Through her research, Travers found differences in balance and joint movement between autistic and non-autistic children. “And we did this balance training in a video game to try to make it motivating and fun,” Travers says. The video game consisted of standing on a Nintendo Wii balance board while mimicking tai chi and yoga poses in an on-screen game. For autistic kids, difficulties with motor control are highly predictive of more severe autism symptoms and poorer execution of daily living skills. “And we found that six weeks of very intensive balance training had led to changes in the brain and changes in the prominence of some autistic behaviors,” Travers says. At the end of the training, the participating youth had improved balance and posture and a reduction in severity of autism symptoms.

Brittany Travers observes girl as she plays a video game using the balance board.
Brittany Travers, PhD observes a participant mimicking tai chi and yoga poses on a balance board.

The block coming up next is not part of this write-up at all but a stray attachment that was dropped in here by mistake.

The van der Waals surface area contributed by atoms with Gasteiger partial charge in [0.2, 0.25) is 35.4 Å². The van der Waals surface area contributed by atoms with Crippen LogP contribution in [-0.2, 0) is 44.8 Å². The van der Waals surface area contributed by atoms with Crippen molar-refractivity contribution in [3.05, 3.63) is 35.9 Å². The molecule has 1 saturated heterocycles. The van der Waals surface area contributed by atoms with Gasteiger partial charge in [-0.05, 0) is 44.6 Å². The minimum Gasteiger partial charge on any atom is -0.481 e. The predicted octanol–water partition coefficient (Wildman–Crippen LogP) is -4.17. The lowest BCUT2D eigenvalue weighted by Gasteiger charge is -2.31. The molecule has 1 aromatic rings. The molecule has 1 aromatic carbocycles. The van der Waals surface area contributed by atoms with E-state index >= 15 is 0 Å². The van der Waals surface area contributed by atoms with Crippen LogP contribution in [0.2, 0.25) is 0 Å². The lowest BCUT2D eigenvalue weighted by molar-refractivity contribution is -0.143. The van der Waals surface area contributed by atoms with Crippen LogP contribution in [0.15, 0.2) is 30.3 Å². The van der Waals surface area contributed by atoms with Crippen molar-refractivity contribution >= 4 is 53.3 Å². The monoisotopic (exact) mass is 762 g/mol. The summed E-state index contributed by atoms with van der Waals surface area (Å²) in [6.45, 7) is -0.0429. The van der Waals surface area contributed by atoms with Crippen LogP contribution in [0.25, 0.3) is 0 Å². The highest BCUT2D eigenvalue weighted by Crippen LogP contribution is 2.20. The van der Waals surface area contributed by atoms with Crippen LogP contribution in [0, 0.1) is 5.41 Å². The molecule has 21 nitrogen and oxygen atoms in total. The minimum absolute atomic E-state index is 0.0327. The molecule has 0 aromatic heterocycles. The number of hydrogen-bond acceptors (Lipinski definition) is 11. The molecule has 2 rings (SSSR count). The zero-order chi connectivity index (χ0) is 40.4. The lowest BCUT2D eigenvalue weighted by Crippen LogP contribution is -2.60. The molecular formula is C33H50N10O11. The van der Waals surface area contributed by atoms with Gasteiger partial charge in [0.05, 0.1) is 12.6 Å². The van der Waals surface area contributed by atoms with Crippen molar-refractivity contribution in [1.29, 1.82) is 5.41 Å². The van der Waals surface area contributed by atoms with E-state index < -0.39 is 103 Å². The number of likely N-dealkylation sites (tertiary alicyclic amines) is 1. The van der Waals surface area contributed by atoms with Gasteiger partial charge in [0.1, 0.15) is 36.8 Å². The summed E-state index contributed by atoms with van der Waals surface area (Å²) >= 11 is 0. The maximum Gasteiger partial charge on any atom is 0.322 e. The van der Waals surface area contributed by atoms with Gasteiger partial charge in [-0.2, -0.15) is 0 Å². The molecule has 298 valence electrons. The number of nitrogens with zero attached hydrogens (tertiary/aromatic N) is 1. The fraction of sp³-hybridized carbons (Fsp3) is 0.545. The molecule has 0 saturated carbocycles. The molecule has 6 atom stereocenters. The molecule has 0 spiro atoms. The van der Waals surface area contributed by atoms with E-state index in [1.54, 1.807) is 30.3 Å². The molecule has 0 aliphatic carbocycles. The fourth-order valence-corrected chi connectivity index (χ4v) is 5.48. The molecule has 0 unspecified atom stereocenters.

Family involvement can go a long way, parents can benefit from training

Luis Columna, PhD
Luis Columna, PhD

There are not very many facilities for families with children with disabilities to go and play that are directed by professionals. Because of this, making physical activity fun and engaging, especially for children, can rely heavily on parents. This can be by advocating for them at school, communicating their child’s needs to their physical education teacher, or spending time being active with their kids. The latter can be a challenging task, so Luis Columna, PhD, professor of kinesiology, focuses on training parents of kids with disabilities on physical activity in order to make it more attainable.